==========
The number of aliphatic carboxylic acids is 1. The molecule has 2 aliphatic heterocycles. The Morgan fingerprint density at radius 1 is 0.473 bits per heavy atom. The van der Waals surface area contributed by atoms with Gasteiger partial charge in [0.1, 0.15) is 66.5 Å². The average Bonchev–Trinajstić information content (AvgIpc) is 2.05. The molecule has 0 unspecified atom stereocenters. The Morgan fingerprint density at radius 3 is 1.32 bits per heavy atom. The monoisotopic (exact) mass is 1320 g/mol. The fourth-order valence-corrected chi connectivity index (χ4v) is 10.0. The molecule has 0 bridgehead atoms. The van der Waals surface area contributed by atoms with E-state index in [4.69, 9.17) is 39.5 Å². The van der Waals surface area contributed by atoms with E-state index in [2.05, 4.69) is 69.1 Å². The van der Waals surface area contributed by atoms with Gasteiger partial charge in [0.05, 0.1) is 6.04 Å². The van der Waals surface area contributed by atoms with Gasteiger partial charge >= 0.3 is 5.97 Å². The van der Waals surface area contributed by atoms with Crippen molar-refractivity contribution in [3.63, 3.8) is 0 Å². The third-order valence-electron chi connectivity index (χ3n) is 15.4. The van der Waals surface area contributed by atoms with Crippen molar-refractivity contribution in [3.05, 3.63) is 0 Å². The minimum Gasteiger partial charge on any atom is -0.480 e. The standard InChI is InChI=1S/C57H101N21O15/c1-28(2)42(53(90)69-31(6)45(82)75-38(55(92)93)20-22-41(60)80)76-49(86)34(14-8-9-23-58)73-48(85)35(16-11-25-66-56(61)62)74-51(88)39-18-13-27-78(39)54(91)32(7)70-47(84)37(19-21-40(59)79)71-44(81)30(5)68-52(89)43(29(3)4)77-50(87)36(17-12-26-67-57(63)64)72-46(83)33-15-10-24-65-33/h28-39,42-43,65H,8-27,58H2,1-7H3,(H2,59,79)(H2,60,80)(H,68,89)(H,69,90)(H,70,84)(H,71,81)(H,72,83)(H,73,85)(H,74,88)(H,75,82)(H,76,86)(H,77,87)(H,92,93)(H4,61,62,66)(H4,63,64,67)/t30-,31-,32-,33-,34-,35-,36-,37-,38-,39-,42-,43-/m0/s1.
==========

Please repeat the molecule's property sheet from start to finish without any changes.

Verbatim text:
The number of aliphatic carboxylic acids is 1. The molecule has 2 aliphatic heterocycles. The Morgan fingerprint density at radius 1 is 0.473 bits per heavy atom. The van der Waals surface area contributed by atoms with Gasteiger partial charge in [0.1, 0.15) is 66.5 Å². The average Bonchev–Trinajstić information content (AvgIpc) is 2.05. The molecule has 0 unspecified atom stereocenters. The Morgan fingerprint density at radius 3 is 1.32 bits per heavy atom. The monoisotopic (exact) mass is 1320 g/mol. The fourth-order valence-corrected chi connectivity index (χ4v) is 10.0. The molecule has 0 bridgehead atoms. The van der Waals surface area contributed by atoms with E-state index in [4.69, 9.17) is 39.5 Å². The van der Waals surface area contributed by atoms with E-state index in [2.05, 4.69) is 69.1 Å². The van der Waals surface area contributed by atoms with Gasteiger partial charge in [0.05, 0.1) is 6.04 Å². The van der Waals surface area contributed by atoms with Gasteiger partial charge >= 0.3 is 5.97 Å². The van der Waals surface area contributed by atoms with Crippen molar-refractivity contribution in [3.63, 3.8) is 0 Å². The third-order valence-electron chi connectivity index (χ3n) is 15.4. The van der Waals surface area contributed by atoms with Crippen molar-refractivity contribution in [3.05, 3.63) is 0 Å². The minimum Gasteiger partial charge on any atom is -0.480 e. The standard InChI is InChI=1S/C57H101N21O15/c1-28(2)42(53(90)69-31(6)45(82)75-38(55(92)93)20-22-41(60)80)76-49(86)34(14-8-9-23-58)73-48(85)35(16-11-25-66-56(61)62)74-51(88)39-18-13-27-78(39)54(91)32(7)70-47(84)37(19-21-40(59)79)71-44(81)30(5)68-52(89)43(29(3)4)77-50(87)36(17-12-26-67-57(63)64)72-46(83)33-15-10-24-65-33/h28-39,42-43,65H,8-27,58H2,1-7H3,(H2,59,79)(H2,60,80)(H,68,89)(H,69,90)(H,70,84)(H,71,81)(H,72,83)(H,73,85)(H,74,88)(H,75,82)(H,76,86)(H,77,87)(H,92,93)(H4,61,62,66)(H4,63,64,67)/t30-,31-,32-,33-,34-,35-,36-,37-,38-,39-,42-,43-/m0/s1.